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Tammy Duckworth moving closer to congressional run

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WASHINGTON --- Tammy Duckworth wrapped up duties at the Veterans Affairs Department on Thursday and is back in Hoffman Estates--Friday making calls about a potential 8th congressional district run.

I'm told that Duckworth will firm up a decision to run in the next few weeks--after she has touched base with supporters.

I broke the news last month that Duckworth--a wounded Iraq war vet--was leaving the VA--and running for the House again was an option. Duckworth was banned by federal law--it's called the Hatch Act--to do any politics while she was still at the VA. From what I gather, I expect a lot of people will be hearing from Duckworth very soon.

If Duckworth gets in--as I anticipate she will--she will--as it stands now--face a Democratic primary fight for the nomination. Raja Krishnamoorthi who lost a primary bid for Illinois comptroller last year has already launched a campaign. On Friday, his campaign said in a release Krishnamoorthi has in the last five and a half weeks put $400,000 into his warchest.

In 2006, Duckworth, 43, ran for the House in the present Illinois 6th Congressional District, beat by Rep. Peter Roskam (R-Ill.) in a close race. Freshman Rep. Joe Walsh (R-Ill.) represents the current 8th congressional district, winning his seat by a few hundred votes in 2010. In 2012, candidates will run under a new map; Democrats in Springfield drew the lines in the 8th to bolster the chances of a Democratic victory. Walsh has not said what he will do.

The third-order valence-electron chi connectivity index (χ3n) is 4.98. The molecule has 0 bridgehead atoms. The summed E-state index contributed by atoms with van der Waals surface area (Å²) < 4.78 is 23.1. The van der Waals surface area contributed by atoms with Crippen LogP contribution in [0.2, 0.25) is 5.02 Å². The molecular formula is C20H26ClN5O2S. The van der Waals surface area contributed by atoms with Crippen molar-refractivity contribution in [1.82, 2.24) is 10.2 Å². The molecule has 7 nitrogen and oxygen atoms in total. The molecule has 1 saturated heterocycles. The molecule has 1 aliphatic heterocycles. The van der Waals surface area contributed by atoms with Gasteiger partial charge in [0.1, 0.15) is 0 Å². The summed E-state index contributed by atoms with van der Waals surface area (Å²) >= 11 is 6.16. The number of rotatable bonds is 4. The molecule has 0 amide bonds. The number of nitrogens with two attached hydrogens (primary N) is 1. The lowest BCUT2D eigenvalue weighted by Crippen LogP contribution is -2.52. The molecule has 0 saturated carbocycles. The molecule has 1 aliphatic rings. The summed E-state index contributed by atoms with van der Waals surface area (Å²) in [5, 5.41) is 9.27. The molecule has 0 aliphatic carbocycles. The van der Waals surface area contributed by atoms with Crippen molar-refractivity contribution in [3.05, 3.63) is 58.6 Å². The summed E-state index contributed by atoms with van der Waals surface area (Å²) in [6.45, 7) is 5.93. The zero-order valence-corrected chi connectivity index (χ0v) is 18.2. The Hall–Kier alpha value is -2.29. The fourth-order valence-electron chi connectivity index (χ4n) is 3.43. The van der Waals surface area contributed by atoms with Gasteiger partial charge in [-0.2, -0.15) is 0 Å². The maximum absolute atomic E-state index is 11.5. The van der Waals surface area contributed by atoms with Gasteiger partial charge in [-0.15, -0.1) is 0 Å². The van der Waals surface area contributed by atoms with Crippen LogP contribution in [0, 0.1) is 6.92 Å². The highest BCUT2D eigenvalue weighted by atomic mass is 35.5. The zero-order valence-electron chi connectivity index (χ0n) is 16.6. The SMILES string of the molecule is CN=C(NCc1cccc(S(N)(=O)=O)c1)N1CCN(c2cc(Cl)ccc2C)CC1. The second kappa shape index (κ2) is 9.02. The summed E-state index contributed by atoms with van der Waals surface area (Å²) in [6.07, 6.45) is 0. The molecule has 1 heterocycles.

If Duckworth ran for the House again, she would have a much stronger position than the first time around--her resume is more formidable--since 2006 she ran the Illinois veterans agency and is one of the top VA officials in Washington-- and she would be running from the more Democratic district.

Her Hoffman Estates home is in the proposed new 8th district, designed by Illinois Democrats to have a Democratic tilt.The new 8th contains territory from the present 6th district where Duckworth beat Roskam.

When Duckworth ran in 2006, her candidacy was supported by Sen. Dick Durbin (D-Ill.), then Sen. Barack Obama (D-Ill.) and then Rep. Rahm Emanuel (D-Ill.), now Chicago's mayor, then running the House political operation.

Duckworth lost both legs and shattered an arm when her helicopter was shot down in Iraq in November, 2004.

Duckworth was tapped by Obama in February, 2009 to be one of the top spots in the VA-- Assistant Secretary of Public and Intergovernmental Affairs for the Department of Veterans Affairs. Last month, Obama also named Duckworth to the American Folklife Center board.

Duckworth was born in Thailand and grew up in Hawaii. Her husband, Major Bryan Bowlsbey is an Iraq war vet and a National Guard officer. Duckworth is a major in the Illinois National Guard.

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Lynn Sweet

Lynn Sweet is a columnist and the Washington Bureau Chief for the Chicago Sun-Times.

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This page contains a single entry by Lynn Sweet published on July 1, 2011 12:56 PM.

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